“Not quite as revelatory as the LP that was also reissued this year, but still cool as hell.  And—unlike the LP—this release was largely unheard before its reissue.  My six-year-old self really should have been much more focused on hunting down Belgian import vinyl in 1981." - Anthony D'Amico

  2. The Legendary Pink Dots, "The Legendary Pink Dots Hallowe'en Special 2020" ([self-released])
  3. Edward Ka-Spel, "Splendid Isolation  (Day 1)" ([self-released])
  4. Edward Ka-Spel, "Splendid Isolation Chapter 2" ([self-released])
  5. Jesu, "Never" (Avalanche)

    "This one was a bit hit and miss for me, and some of it overlaps heavily with the Pale Sketcher vibe (although I am not sure if that project is dead or not).  Good, but Terminus was the winner." - Creaig Dunton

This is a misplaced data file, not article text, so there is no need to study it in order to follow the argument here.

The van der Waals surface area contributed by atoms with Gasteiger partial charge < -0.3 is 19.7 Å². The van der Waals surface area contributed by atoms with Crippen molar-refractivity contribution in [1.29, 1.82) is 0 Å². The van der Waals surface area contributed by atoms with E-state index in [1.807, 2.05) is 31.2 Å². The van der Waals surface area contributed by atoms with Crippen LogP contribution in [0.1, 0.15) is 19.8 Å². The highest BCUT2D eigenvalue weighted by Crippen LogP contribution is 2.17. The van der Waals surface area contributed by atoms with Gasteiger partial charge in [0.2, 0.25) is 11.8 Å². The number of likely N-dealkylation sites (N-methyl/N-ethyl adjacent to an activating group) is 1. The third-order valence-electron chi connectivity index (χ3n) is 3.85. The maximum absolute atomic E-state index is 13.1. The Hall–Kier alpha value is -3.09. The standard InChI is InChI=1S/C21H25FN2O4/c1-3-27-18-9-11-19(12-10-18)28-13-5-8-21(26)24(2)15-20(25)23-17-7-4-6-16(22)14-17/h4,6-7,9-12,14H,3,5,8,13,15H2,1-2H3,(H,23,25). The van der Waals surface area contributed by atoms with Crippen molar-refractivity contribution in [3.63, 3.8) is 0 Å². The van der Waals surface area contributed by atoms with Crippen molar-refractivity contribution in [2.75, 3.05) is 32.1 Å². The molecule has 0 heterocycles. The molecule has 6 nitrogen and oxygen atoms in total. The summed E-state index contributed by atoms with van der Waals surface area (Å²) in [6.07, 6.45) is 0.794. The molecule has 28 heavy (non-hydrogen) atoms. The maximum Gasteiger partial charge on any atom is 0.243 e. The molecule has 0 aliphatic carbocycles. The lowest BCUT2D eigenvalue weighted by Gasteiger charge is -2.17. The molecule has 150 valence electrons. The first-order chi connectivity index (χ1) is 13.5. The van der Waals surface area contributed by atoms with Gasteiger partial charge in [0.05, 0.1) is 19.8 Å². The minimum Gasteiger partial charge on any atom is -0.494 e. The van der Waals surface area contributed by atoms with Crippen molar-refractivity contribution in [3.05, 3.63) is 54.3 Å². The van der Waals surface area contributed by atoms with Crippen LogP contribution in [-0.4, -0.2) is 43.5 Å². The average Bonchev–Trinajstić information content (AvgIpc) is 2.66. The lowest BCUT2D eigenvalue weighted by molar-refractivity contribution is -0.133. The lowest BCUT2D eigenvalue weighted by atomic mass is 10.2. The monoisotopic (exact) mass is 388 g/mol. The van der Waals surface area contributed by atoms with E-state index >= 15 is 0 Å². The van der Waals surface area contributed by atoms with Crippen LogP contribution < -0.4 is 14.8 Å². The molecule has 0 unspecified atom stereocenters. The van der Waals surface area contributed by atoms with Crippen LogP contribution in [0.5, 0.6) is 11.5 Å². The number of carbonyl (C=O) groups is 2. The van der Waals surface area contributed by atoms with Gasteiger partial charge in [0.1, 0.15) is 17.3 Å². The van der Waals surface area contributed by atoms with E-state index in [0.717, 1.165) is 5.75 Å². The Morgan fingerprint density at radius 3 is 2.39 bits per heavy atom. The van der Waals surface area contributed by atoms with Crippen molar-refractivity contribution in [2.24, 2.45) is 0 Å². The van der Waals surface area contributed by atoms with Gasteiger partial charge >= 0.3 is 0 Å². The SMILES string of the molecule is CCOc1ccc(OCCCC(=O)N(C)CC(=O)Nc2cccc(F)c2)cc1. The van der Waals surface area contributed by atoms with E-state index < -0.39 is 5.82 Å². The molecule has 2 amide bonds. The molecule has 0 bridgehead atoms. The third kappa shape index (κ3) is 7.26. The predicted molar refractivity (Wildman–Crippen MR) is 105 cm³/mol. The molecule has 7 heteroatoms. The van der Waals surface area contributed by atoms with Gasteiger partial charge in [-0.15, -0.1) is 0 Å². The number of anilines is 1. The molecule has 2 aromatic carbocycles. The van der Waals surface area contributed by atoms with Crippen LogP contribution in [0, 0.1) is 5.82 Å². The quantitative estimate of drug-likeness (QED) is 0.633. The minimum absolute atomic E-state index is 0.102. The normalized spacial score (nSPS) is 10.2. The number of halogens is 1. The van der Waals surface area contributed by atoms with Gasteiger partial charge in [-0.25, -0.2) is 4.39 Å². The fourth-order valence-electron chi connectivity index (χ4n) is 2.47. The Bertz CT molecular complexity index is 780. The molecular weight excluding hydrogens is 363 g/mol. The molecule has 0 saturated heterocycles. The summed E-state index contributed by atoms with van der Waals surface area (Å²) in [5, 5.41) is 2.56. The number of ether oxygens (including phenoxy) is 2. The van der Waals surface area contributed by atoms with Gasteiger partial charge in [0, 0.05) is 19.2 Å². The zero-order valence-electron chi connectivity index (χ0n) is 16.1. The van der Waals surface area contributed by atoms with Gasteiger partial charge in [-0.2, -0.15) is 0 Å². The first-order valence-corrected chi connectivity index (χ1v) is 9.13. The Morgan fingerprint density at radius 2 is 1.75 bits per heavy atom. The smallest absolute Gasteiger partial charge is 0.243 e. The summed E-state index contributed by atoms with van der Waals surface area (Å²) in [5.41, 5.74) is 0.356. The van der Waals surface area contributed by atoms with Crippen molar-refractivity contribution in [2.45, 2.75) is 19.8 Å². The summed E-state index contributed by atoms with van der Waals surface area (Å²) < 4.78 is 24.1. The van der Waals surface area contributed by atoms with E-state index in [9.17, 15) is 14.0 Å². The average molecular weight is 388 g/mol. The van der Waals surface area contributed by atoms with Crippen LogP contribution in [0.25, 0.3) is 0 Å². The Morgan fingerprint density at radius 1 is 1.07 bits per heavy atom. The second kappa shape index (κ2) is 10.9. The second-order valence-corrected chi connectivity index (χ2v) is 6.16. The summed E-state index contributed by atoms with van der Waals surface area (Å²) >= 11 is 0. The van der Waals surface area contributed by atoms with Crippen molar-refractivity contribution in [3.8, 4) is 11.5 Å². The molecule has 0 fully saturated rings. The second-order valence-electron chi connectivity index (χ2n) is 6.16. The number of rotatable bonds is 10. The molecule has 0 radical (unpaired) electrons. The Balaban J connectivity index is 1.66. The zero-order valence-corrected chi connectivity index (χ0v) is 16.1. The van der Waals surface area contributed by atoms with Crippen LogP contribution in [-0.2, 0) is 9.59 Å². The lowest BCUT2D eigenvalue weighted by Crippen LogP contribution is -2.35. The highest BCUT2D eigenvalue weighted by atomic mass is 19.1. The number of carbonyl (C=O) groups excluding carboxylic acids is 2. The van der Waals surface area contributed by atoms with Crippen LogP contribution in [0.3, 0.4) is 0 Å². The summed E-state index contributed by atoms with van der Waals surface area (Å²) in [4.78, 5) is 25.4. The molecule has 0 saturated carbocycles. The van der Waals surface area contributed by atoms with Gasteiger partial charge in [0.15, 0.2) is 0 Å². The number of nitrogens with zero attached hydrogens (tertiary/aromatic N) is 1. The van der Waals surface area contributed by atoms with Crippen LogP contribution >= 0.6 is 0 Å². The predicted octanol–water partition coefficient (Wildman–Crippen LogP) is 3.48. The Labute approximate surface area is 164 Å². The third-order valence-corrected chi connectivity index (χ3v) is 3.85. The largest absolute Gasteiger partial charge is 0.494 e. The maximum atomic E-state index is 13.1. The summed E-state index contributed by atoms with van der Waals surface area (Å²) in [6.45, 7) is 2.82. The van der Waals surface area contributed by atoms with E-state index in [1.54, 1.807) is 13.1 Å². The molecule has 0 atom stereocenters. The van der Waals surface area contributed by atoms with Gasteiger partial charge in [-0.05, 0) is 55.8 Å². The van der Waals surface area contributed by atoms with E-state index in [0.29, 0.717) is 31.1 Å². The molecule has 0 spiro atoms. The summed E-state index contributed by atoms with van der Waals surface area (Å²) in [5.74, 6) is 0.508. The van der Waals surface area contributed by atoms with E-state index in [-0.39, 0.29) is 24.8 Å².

6. Alva Noto, "A Forest" (Noton)
  7. Panasonic, "Zoviet France / Muslimgauze remixes" (Sähkö)
  8. Four Tet, "Baby" (Text)
  9. Laraaji, "Through Luminous Eyes" (All Saints)
  10. Klara Lewis, "Ingrid" (Editions Mego)

    "I've always found Lewis's work compelling, but this EP still totally blindsided me.  Smoldering, eerie, and mesmerizing perfection." -Anthony D'Amico

  11. Pye Corner Audio, "Where Things Are Hollow 2" (Lapsus)
  12. Future Museums, "Leaving the Vessel" (Holodeck)
  13. Michael C. Sharp, "Motor Pt. 2: White Lines" (Holodeck)
  14. Public Memory, "Illusion of Choice" (felte)

    "I was sad to see Ripped Apparition didn't make the top 100 in the list, but am happy the Single of the Year category. Robert Toher continues to create gorgeous ethereal works in any of his incarnations." - Eve McGivern